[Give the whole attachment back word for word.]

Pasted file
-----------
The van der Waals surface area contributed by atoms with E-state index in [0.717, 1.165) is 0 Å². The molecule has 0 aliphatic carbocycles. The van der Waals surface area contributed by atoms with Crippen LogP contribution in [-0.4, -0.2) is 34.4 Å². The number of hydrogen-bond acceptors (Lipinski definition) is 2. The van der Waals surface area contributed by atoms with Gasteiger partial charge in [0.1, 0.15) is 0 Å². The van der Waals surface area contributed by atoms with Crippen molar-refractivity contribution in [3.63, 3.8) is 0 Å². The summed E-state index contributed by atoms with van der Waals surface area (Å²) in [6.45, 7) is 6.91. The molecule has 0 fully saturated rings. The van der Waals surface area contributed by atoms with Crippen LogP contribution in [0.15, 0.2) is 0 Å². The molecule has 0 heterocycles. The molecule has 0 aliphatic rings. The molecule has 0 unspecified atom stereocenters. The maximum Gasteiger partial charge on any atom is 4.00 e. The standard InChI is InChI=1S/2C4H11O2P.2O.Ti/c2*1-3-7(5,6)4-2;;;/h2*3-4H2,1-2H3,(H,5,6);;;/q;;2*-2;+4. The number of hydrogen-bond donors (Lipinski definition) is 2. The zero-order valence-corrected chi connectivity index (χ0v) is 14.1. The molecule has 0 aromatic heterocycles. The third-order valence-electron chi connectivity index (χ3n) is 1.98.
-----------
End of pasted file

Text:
The van der Waals surface area contributed by atoms with E-state index in [0.717, 1.165) is 0 Å². The molecule has 0 aliphatic carbocycles. The van der Waals surface area contributed by atoms with Crippen LogP contribution in [-0.4, -0.2) is 34.4 Å². The number of hydrogen-bond acceptors (Lipinski definition) is 2. The van der Waals surface area contributed by atoms with Gasteiger partial charge in [0.1, 0.15) is 0 Å². The van der Waals surface area contributed by atoms with Crippen molar-refractivity contribution in [3.63, 3.8) is 0 Å². The summed E-state index contributed by atoms with van der Waals surface area (Å²) in [6.45, 7) is 6.91. The molecule has 0 fully saturated rings. The van der Waals surface area contributed by atoms with Crippen LogP contribution in [0.15, 0.2) is 0 Å². The molecule has 0 heterocycles. The molecule has 0 aliphatic rings. The molecule has 0 unspecified atom stereocenters. The maximum Gasteiger partial charge on any atom is 4.00 e. The standard InChI is InChI=1S/2C4H11O2P.2O.Ti/c2*1-3-7(5,6)4-2;;;/h2*3-4H2,1-2H3,(H,5,6);;;/q;;2*-2;+4. The number of hydrogen-bond donors (Lipinski definition) is 2. The zero-order valence-corrected chi connectivity index (χ0v) is 14.1. The molecule has 0 aromatic heterocycles. The third-order valence-electron chi connectivity index (χ3n) is 1.98.